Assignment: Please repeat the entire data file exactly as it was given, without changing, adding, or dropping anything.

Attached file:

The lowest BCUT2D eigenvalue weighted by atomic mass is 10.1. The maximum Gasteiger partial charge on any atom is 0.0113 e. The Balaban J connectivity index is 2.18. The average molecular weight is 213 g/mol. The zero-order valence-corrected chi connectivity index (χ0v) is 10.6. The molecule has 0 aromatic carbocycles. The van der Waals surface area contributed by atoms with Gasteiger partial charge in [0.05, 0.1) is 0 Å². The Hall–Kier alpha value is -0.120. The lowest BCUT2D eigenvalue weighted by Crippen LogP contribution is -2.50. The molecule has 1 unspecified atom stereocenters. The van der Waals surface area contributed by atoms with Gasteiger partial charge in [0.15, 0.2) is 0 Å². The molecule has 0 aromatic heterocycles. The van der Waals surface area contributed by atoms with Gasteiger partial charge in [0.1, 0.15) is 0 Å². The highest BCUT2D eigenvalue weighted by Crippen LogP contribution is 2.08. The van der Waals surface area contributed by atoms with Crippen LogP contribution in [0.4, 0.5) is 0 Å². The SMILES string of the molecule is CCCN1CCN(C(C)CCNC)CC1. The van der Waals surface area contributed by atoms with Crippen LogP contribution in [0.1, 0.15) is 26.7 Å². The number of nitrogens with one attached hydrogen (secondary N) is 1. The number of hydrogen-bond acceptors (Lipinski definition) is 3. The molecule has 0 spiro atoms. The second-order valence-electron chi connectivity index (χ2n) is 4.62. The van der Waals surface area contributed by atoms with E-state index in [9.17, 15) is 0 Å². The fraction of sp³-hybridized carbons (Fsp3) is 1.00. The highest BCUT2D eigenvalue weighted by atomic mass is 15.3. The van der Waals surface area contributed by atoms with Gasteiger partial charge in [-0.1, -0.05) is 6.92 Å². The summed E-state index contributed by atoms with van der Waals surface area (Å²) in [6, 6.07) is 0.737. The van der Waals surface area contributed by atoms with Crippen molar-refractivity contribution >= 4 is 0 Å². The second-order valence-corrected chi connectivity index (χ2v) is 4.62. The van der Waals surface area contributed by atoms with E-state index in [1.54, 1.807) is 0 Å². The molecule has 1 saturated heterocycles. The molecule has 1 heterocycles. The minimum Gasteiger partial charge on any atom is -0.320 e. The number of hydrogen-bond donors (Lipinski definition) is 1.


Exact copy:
The lowest BCUT2D eigenvalue weighted by atomic mass is 10.1. The maximum Gasteiger partial charge on any atom is 0.0113 e. The Balaban J connectivity index is 2.18. The average molecular weight is 213 g/mol. The zero-order valence-corrected chi connectivity index (χ0v) is 10.6. The molecule has 0 aromatic carbocycles. The van der Waals surface area contributed by atoms with Gasteiger partial charge in [0.05, 0.1) is 0 Å². The Hall–Kier alpha value is -0.120. The lowest BCUT2D eigenvalue weighted by Crippen LogP contribution is -2.50. The molecule has 1 unspecified atom stereocenters. The van der Waals surface area contributed by atoms with Gasteiger partial charge in [0.15, 0.2) is 0 Å². The molecule has 0 aromatic heterocycles. The van der Waals surface area contributed by atoms with Gasteiger partial charge in [0.1, 0.15) is 0 Å². The highest BCUT2D eigenvalue weighted by Crippen LogP contribution is 2.08. The van der Waals surface area contributed by atoms with Crippen LogP contribution in [0.4, 0.5) is 0 Å². The SMILES string of the molecule is CCCN1CCN(C(C)CCNC)CC1. The van der Waals surface area contributed by atoms with Crippen LogP contribution in [0.1, 0.15) is 26.7 Å². The number of nitrogens with one attached hydrogen (secondary N) is 1. The number of hydrogen-bond acceptors (Lipinski definition) is 3. The molecule has 0 spiro atoms. The second-order valence-electron chi connectivity index (χ2n) is 4.62. The van der Waals surface area contributed by atoms with E-state index in [9.17, 15) is 0 Å². The fraction of sp³-hybridized carbons (Fsp3) is 1.00. The highest BCUT2D eigenvalue weighted by atomic mass is 15.3. The van der Waals surface area contributed by atoms with Gasteiger partial charge in [-0.1, -0.05) is 6.92 Å². The summed E-state index contributed by atoms with van der Waals surface area (Å²) in [6, 6.07) is 0.737. The van der Waals surface area contributed by atoms with Crippen molar-refractivity contribution >= 4 is 0 Å². The second-order valence-corrected chi connectivity index (χ2v) is 4.62. The van der Waals surface area contributed by atoms with E-state index in [1.54, 1.807) is 0 Å². The molecule has 1 saturated heterocycles. The molecule has 1 heterocycles. The minimum Gasteiger partial charge on any atom is -0.320 e. The number of hydrogen-bond donors (Lipinski definition) is 1.